Family, friends and colleagues assembled recently at a morning tea in the Law School to remember the life of Helen Wighton, a staff member, who passed away a year ago.
Helen was a Senior Lecturer in Law Reform at the University and the Deputy Director of the South Australian Law Reform Institute. In honouring her memory, the Dean of the Adelaide Law School, Professor John Williams has established a prize for meritorious performance in Law Reform studies – a final year elective offered, by invitation, to the top cohort of Law students each year.
The morning tea was an informal occasion which brought colleagues and Helen’s family together.
Those who knew Helen remember her commitment to her work; her passion for justice and a belief that the rule of law could make a difference to the lives of the marginalised in the community. She was a person of vitality, humanity and enormous energy, Professor Williams said at the launch.
Her work for the SALRI saw her undertake research into proposed legislative changes and the compilation of reports for submission to the SALRI Advisory Board, and subsequently the Attorney-General’s Department.
As the Director of the SALRI, Professor Williams worked closely with Helen, saying her appointment to the SALRI was a godsend. She would however, he said, be bemused at our desire to pause and reflect on her, as she did not seek the limelight.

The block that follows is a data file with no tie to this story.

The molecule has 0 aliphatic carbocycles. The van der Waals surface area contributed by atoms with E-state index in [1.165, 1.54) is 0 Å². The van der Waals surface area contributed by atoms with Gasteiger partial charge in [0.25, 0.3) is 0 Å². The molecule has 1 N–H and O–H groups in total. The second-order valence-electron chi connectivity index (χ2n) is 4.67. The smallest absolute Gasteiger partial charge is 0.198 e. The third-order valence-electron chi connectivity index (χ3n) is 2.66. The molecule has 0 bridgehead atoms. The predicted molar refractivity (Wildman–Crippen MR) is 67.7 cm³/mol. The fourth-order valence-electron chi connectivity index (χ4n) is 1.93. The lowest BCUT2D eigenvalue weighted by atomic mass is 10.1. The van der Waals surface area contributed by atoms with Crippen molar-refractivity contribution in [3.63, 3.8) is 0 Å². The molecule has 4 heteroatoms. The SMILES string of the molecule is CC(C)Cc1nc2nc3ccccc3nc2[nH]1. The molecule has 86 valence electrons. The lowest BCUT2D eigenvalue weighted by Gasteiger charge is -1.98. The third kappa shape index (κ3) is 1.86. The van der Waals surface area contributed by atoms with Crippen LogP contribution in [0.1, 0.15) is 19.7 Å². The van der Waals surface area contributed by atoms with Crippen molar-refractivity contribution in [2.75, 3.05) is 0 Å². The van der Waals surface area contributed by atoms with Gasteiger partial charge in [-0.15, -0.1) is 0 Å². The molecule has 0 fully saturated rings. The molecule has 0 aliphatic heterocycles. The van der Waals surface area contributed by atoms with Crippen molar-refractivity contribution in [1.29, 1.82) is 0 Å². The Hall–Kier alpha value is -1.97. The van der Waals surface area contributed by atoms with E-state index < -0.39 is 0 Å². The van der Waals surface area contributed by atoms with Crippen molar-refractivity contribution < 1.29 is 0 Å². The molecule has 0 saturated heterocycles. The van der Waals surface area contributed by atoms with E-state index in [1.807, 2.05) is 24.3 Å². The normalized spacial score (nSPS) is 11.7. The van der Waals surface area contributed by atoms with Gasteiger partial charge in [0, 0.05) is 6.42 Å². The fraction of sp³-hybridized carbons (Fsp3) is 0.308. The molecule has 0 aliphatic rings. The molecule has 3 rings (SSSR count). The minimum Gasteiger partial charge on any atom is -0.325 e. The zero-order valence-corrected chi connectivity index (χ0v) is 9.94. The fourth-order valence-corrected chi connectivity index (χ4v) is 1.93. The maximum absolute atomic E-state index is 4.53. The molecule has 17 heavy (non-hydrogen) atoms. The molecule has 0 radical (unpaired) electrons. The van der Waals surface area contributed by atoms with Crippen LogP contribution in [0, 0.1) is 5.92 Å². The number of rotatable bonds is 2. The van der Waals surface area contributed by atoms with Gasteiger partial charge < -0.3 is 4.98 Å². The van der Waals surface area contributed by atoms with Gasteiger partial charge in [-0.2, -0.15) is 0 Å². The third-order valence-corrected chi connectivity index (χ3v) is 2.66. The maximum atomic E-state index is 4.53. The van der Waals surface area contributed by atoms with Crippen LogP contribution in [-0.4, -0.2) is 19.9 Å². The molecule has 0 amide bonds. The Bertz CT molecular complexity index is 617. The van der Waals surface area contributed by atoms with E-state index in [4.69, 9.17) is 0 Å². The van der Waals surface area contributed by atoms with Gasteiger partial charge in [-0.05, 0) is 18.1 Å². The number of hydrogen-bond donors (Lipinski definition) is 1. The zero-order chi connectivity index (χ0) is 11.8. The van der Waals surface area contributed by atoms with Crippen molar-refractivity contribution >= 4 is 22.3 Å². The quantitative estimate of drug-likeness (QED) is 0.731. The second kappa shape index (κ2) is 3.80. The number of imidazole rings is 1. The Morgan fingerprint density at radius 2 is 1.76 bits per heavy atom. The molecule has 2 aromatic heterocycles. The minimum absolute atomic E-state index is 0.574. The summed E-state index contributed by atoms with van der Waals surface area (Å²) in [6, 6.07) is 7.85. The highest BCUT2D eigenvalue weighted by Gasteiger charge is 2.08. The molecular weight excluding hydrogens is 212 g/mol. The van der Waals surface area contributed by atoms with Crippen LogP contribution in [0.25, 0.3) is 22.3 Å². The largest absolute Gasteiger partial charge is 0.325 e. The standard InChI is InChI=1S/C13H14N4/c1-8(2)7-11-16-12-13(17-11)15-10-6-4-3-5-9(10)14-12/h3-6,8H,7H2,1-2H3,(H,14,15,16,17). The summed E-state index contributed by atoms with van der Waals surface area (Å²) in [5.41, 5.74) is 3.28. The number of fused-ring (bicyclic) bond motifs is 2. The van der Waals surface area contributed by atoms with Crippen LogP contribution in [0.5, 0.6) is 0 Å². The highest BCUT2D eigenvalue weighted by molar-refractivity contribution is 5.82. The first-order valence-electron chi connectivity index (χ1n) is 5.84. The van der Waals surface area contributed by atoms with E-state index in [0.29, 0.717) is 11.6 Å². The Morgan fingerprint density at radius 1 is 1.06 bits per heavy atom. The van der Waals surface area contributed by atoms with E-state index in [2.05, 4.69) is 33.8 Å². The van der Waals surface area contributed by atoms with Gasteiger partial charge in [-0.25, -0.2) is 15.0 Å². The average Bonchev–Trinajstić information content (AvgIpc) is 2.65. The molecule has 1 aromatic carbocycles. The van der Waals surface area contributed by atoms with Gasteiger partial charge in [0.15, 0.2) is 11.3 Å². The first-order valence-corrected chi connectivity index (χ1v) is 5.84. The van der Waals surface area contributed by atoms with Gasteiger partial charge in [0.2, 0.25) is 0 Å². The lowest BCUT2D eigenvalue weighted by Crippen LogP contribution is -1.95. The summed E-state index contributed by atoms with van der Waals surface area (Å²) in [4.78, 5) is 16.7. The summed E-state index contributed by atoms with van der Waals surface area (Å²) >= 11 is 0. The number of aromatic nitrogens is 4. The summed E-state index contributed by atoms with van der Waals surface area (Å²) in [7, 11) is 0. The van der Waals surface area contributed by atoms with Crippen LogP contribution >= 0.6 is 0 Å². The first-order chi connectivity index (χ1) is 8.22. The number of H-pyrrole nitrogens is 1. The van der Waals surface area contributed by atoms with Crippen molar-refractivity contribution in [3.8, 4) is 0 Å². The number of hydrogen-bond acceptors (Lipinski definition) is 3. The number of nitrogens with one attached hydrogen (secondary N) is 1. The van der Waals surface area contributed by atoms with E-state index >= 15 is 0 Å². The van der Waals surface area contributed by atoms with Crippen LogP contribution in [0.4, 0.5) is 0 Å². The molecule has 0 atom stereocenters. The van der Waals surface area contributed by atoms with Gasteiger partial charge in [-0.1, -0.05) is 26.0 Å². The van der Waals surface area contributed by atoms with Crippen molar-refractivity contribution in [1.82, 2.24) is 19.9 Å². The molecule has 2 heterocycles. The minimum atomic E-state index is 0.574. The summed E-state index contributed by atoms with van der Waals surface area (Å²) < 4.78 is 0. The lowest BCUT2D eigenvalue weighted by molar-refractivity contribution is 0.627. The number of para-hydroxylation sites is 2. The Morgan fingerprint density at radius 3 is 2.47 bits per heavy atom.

Other members of the LRI who attended the launch included the Honourable David Bleby QC and the Honourable Justice Tom Gray.
Prior to joining the University, Helen worked for many years in the Legislative Services Unit at the AGD, with many of her former colleagues including the Attorney-General, the Honourable John Rau attending the launch.
In his tribute to Helen, the Attorney-General reaffirmed Professor Williams’ comments that Helen had the finest traits of a government lawyer; she was ethical, principled and questioning. And in support of the Prize Fund, he stated that his department had committed $5,000.
Helen’s family, including her sons George and Nat and sister, Henrietta all attended the morning tea.
Professor Williams warmly welcomed them, saying how nice it was they could be there for the occasion. He reflected on Helen’s wicked sense of humour, her infectious laugh and her prestigious memory. She was he said, a person who enlarged life and with whom they had the honour of sharing their working lives.
For those wishing to contribute to Helen’s prize, keeping alive her memory, Professor Williams invited them to contact Mr James Litt in the University’s Engagement Branch.